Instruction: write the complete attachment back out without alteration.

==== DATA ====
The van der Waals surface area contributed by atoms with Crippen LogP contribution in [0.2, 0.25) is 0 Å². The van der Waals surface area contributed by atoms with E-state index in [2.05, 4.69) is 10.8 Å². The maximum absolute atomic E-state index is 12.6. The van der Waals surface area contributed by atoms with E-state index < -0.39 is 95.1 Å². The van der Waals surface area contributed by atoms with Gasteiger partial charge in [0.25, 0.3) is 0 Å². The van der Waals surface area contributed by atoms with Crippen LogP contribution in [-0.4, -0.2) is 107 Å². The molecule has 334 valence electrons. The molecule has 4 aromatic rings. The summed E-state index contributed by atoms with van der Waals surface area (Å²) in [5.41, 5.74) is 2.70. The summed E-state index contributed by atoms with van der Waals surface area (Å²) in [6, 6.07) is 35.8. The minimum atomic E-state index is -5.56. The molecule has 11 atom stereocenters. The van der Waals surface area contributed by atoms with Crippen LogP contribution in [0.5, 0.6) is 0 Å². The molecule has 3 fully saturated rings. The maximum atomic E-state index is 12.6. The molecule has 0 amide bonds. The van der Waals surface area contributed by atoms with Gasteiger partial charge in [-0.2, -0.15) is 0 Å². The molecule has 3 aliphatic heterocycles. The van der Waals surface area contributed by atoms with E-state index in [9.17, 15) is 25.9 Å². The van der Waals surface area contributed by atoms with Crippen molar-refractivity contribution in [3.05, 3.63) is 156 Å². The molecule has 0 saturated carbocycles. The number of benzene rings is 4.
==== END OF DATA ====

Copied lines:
The van der Waals surface area contributed by atoms with Crippen LogP contribution in [0.2, 0.25) is 0 Å². The van der Waals surface area contributed by atoms with E-state index in [2.05, 4.69) is 10.8 Å². The maximum absolute atomic E-state index is 12.6. The van der Waals surface area contributed by atoms with E-state index < -0.39 is 95.1 Å². The van der Waals surface area contributed by atoms with Gasteiger partial charge in [0.25, 0.3) is 0 Å². The van der Waals surface area contributed by atoms with Crippen LogP contribution in [-0.4, -0.2) is 107 Å². The molecule has 334 valence electrons. The molecule has 4 aromatic rings. The summed E-state index contributed by atoms with van der Waals surface area (Å²) in [5.41, 5.74) is 2.70. The summed E-state index contributed by atoms with van der Waals surface area (Å²) in [6, 6.07) is 35.8. The minimum atomic E-state index is -5.56. The molecule has 11 atom stereocenters. The van der Waals surface area contributed by atoms with Crippen LogP contribution in [0.5, 0.6) is 0 Å². The molecule has 3 fully saturated rings. The maximum atomic E-state index is 12.6. The molecule has 0 amide bonds. The van der Waals surface area contributed by atoms with Gasteiger partial charge in [-0.2, -0.15) is 0 Å². The molecule has 3 aliphatic heterocycles. The van der Waals surface area contributed by atoms with E-state index in [9.17, 15) is 25.9 Å². The van der Waals surface area contributed by atoms with Crippen molar-refractivity contribution in [3.05, 3.63) is 156 Å². The molecule has 0 saturated carbocycles. The number of benzene rings is 4.